Components of the Human Connectome Project
Resting state MEG (R-MEG) extends and complements resting-state fMRI by providing high temporal resolution data for analyzing the neuromagnetic correlates of fMRI connectivity, its time-frequency content, and high temporal resolution interactions.
R-MEG experiments are performed in much the same way as R-fMRI, with individuals resting in the MEG scanner either with their eyes open, closed or open and fixated on a target. No explicit cognitive or sensory tasks are performed. We simply measure the electrical activity of the brain “at rest.”
Figure 1: Source-space band-limited power (BLP) correlation maps obtained for the Dorsal Attentive Network. Left: fMRI seed based conjunction maps. Right: MEG t-statistic images across subjects computed using epochs of maximum correlation. The topography of the non-stationary MEG Resting State Network (RSN) is similar to the RSN obtained by fMRI.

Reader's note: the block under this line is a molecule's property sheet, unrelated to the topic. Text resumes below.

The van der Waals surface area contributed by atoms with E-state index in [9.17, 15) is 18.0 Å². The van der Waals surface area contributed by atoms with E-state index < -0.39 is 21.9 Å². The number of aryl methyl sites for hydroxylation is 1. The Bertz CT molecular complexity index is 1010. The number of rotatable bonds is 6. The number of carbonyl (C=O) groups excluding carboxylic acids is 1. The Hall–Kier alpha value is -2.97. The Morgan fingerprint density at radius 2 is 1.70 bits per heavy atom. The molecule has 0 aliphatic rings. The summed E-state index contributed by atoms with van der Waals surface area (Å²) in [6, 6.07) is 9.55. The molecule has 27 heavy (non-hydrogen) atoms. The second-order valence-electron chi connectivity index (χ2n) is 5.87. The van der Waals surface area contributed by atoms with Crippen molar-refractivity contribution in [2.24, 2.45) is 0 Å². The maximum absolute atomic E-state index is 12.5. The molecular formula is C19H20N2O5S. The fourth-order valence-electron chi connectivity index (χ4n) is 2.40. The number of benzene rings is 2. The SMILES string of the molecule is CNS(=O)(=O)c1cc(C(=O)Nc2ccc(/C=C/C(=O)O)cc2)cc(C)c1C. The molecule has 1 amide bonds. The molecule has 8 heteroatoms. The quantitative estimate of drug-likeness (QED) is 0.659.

R-fMRI and R-MEG/EEG both represent physiological measures in which functional connectivity may be measured by the degree to which structures (nodes) share signals. Our preliminary results (e.g. Figure 1) show good correspondence between R-fMRI and R-MEG connectivity patterns, and indicate that functional connectivity is non-stationary at high temporal resolution. Analyses of resting state electrophysiology datasets are focused on (i) coherence analysis of electrophysiological activity; (ii) correlation analysis of time series representing band-limited power (BLP) fluctuations; (iii) multivariate autoregressive (MVAR) analyses providing measures of directional interactions.
Assigning the electrophysiological data from R-MEG with parcellated connectome data will enable: (i) studies of how the regulation of synchronous neuronal activity enables the brain to mediate behavior; (ii) analyses of heritability of electrophysiological responses; and (iii) estimates of directed interactions among different cortical parcels.